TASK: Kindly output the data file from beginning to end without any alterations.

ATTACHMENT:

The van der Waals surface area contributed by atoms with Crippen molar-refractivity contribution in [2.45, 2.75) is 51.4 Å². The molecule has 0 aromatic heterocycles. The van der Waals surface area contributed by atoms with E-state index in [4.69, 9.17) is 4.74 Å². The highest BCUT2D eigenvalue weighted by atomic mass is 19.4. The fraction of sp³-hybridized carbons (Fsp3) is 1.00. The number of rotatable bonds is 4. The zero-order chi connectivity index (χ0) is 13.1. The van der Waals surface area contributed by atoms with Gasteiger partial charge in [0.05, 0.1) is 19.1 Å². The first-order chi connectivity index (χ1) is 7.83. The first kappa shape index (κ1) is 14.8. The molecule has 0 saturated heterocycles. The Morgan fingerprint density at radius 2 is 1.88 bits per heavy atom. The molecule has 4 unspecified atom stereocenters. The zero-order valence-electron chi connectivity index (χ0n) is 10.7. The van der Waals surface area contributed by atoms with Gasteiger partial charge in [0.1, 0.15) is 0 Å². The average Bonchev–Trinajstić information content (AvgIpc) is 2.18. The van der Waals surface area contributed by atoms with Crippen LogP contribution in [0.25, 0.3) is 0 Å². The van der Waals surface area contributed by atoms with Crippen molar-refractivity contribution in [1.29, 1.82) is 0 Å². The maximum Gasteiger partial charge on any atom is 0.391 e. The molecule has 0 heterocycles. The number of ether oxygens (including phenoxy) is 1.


The van der Waals surface area contributed by atoms with Crippen molar-refractivity contribution in [2.45, 2.75) is 51.4 Å². The molecule has 0 aromatic heterocycles. The van der Waals surface area contributed by atoms with E-state index in [4.69, 9.17) is 4.74 Å². The highest BCUT2D eigenvalue weighted by atomic mass is 19.4. The fraction of sp³-hybridized carbons (Fsp3) is 1.00. The number of rotatable bonds is 4. The zero-order chi connectivity index (χ0) is 13.1. The van der Waals surface area contributed by atoms with Gasteiger partial charge in [0.05, 0.1) is 19.1 Å². The first-order chi connectivity index (χ1) is 7.83. The first kappa shape index (κ1) is 14.8. The molecule has 0 saturated heterocycles. The Morgan fingerprint density at radius 2 is 1.88 bits per heavy atom. The molecule has 4 unspecified atom stereocenters. The zero-order valence-electron chi connectivity index (χ0n) is 10.7. The van der Waals surface area contributed by atoms with Gasteiger partial charge in [0.1, 0.15) is 0 Å². The average Bonchev–Trinajstić information content (AvgIpc) is 2.18. The van der Waals surface area contributed by atoms with Crippen LogP contribution in [0.25, 0.3) is 0 Å². The van der Waals surface area contributed by atoms with Crippen molar-refractivity contribution in [1.29, 1.82) is 0 Å². The maximum Gasteiger partial charge on any atom is 0.391 e. The molecule has 0 heterocycles. The number of ether oxygens (including phenoxy) is 1.